Known and Unknown, Property and Contract

Last spring, I went to a wonderful symposium on Data Security and Data Privacy in the Payment System at Brooklyn Law School. It was organized by Ted Janger and the Brooklyn Journal of Corporate, Financial, and Commercial Law, and featured a wide-ranging conversation on the hard problem of keeping your credit card information safe from identity thieves. I say “conversation” because it really was one; it was organized around presentations, but the back-and-forth among the dozen or so of us was rich and unforced. Putting all of us around three sides of a single large table was an inspired move; it broke down the wall between “panel” and “everyone else.”

My role was to comment on two of the presentations: Chris Hoofnagle’s Internalizing Identity Theft and Juliet Moringiello’s Warranting Data Security. Afterwards, Ted did what a good conference organizer should: gently coaxed and cajoled me into writing up my remarks as a short piece for the symposium issue. That issue is now out, so I’m pleased to present you with Known and Unknown, Property and Contract: Comments on Hoofnagle and Moringiello. Here’s the abstract:

In addition to gerund-noun-noun titles and a concern with the misaligned incentives of businesses that handle consumers’ financial data, Chris Hoofnagle’s Internalizing Identity Theft and Juliet Moringiello’s Warranting Data Security share something else: hidden themes. Hoofnagle’s paper is officially about an empirical study of identity theft, but behind the scenes it’s also an exploration of where we draw the line between public information shared freely and secret information used to authenticate individuals. Moringiello’s paper is officially a proposal for a new warranty of secure handling of payment information, but under the surface, it invites us to think about the relationship between property and contract in the payment system. Parts I and II, respectively, of this brief essay will explore these hidden themes in Hoofnagle’s and Moringiello’s articles. I hope the exercise will tell us something interesting about these two papers, and also about the problems of privacy and security in the payment system. A brief conclusion will add a personal note to the mix.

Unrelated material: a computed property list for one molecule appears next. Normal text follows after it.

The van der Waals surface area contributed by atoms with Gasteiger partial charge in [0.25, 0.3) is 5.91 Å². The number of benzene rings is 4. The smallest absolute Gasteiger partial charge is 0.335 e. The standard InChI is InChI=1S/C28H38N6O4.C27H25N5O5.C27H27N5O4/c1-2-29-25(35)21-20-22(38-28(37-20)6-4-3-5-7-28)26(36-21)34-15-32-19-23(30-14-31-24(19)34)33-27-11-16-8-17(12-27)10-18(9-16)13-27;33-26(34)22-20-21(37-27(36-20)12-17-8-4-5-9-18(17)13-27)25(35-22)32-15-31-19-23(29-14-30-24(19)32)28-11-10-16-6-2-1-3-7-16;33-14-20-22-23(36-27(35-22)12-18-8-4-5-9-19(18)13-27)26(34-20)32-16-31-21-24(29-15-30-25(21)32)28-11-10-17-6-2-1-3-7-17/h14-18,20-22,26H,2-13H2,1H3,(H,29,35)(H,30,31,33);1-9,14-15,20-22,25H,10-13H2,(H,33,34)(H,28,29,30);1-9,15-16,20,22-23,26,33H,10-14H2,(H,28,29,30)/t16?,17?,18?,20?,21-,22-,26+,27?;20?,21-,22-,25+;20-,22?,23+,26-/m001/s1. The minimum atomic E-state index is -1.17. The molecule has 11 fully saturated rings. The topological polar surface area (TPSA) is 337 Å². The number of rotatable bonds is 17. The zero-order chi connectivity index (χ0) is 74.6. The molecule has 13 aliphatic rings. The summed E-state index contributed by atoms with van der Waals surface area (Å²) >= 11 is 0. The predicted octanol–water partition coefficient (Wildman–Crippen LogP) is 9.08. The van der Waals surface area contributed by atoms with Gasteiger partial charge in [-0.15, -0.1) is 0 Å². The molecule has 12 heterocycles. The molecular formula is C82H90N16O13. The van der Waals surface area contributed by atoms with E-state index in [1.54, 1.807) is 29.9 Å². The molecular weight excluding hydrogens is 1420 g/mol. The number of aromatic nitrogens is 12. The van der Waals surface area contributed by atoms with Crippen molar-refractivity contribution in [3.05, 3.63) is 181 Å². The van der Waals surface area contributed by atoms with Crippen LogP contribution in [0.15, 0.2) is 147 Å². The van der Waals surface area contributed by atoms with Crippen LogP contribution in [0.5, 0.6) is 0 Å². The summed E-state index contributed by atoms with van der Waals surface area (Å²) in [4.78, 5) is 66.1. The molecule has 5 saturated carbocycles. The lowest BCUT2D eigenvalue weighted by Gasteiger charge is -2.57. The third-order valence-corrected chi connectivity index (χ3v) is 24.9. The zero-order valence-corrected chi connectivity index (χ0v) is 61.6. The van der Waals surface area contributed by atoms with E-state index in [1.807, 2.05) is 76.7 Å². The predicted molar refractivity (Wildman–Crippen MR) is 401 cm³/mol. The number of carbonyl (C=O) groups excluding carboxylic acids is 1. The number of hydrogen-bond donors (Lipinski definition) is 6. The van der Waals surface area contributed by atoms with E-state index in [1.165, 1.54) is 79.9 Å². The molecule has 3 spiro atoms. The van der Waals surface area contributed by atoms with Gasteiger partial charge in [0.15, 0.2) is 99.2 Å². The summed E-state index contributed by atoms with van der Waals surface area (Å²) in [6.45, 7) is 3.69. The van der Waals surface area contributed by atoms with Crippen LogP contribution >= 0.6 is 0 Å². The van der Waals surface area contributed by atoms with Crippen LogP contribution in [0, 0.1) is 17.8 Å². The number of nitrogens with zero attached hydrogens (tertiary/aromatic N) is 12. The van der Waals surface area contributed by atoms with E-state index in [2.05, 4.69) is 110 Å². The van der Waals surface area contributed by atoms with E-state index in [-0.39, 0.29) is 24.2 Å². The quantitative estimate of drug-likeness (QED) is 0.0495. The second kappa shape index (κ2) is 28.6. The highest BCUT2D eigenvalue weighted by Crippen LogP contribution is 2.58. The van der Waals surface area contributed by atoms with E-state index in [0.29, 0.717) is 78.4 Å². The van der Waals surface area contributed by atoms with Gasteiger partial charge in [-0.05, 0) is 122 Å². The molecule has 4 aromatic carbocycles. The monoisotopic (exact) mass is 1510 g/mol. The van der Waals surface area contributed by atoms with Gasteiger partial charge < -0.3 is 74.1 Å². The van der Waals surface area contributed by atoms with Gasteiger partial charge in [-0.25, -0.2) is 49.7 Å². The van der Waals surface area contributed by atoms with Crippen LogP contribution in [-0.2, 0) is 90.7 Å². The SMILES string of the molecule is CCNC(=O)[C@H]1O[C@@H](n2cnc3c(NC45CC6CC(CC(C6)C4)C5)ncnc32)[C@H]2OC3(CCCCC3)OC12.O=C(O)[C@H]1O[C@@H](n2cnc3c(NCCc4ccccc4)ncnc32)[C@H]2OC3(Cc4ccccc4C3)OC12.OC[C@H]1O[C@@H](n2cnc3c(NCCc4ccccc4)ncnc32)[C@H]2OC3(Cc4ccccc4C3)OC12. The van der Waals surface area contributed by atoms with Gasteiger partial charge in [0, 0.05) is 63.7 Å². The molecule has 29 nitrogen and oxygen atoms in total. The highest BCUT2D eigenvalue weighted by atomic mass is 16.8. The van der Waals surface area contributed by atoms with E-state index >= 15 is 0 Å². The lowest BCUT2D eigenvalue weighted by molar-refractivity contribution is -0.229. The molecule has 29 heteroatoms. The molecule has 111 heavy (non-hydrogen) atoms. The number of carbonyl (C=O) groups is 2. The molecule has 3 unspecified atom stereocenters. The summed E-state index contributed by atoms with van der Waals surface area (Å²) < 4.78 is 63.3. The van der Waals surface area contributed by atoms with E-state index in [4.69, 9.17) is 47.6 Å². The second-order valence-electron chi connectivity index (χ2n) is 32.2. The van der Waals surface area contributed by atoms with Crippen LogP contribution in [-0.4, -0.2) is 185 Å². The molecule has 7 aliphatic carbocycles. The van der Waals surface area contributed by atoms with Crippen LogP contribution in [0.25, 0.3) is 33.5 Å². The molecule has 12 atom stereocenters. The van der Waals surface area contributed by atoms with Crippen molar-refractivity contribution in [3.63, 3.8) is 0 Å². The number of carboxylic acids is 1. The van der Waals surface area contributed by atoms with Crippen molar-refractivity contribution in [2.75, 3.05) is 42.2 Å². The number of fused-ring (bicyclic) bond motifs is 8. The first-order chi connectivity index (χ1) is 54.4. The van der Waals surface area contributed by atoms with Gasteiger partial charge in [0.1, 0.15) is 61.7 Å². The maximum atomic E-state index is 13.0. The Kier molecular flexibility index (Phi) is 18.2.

I recommend reading to Part III. Feel free to skip ahead.

Hot damn, James, this is great. I like best of all how you expose the norm of redundant identification as a “hydraulic effect” that draws ever more exploitable details into the churn.